Compulsive hoarding behavior is a disorder that goes beyond having too many possessions stashed away in your living quarters. It’s also a public safety issue that puts homeowners and fire fighters at risk.

Tempe, AZ Local 493 faced a growing public safety concern when fire fighters responded to six hoarding-related fires over a six-month period. Two fire fighters were injured, with one fire fighter receiving first and second degree burns to the face during one of the incidents.

A rash of hoarding fires began last spring in Tempe, leading fire fighters to believe they needed more training on how to recognize hoarding situations.

The fire department conducted a special training exercise in February at the Tempe/APS Joint Fire Training Center to work on responses to hoarder fires. Fire officials set up a mock home inside the training facility, simulating a real hoarding fire situation by cramming it with aluminum cans, boxes and old furniture before filling it with smoke.

“The fire service is just starting to identify this is an issue that is not just a hazard to fire fighters, but also to the occupants who live in these homes,” says Tempe Local 493 President Rich Woerth.

In hoarding fires, there is an increased risk to the occupants and fire fighters. Search times can increase in hoarding incidents, making it more difficult for fire fighters to locate and extinguish the fire. The amount of clutter and obstacle make it more difficult for the occupants to escape on their own. The increased time to locate and remove occupants can ultimately reduce their chance of survival.

“[For fire fighters] the mentality is, if I go into a house there is at least a window that I can find and break if I need to get out,” Woerth said. “You are not going to think like that in a hoarding fire.”

In Wayland, Massachusetts, fire fighters reported trouble accessing an 85-year-old man’s home “due to an unusually large amount of storage throughout the entire house.”

During a hoarding fire, there is also an increased chance that falling objects will entrap or entangle fire fighters and occupants. Disorientation is likely for fire fighters when shifting through items during a hoarder incident.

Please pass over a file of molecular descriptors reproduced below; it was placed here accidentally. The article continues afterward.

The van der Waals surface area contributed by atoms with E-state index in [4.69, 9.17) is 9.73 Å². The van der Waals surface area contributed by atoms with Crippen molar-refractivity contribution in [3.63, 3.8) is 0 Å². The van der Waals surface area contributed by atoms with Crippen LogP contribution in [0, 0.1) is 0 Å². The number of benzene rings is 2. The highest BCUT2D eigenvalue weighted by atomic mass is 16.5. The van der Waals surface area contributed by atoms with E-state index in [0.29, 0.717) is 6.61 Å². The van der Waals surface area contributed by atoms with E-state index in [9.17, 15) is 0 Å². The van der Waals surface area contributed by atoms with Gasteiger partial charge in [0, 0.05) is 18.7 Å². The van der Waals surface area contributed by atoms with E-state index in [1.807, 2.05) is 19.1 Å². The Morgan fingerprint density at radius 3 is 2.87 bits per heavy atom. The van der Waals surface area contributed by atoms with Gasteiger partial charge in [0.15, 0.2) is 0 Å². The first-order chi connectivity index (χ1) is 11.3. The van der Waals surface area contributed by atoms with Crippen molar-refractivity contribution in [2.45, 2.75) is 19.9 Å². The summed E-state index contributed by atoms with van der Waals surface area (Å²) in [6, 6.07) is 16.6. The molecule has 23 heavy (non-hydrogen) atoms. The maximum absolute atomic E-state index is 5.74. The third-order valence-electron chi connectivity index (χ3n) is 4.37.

Other challenges include increased fuel load, weight on structural components and increased risk of exposure to infectious disease for fire fighters.

Tempe fire fighters are now initiating a campaign to educate the public on the dangers of hoarding. The fire department has also ordered rescue lines that fire fighters can use during these situations.

The next time you find yourself responding to a hoarder fire, look for signs on the exterior during size-up. If the outside is a junk yard, expect the same on the inside. However, in many cases, there may be no indication on the exterior.

Tips for responding to a hoarder fire include:
•             Conduct a proper size up
•             Consider building construction and increased weight and fuel load
•             Be aware of disentanglement hazards and train on disentanglement procedures
•             Be aware of small hard to navigate spaces and train on low/reduced profile skills
•             Consider upper floor egress as egress through interior routes will be made more difficult with the increased clutter and train on upper egress skills
•             Know the prevention, treatment, signs and symptoms of the common infectious diseases associated with poor sanitary habits such as Hepatitis A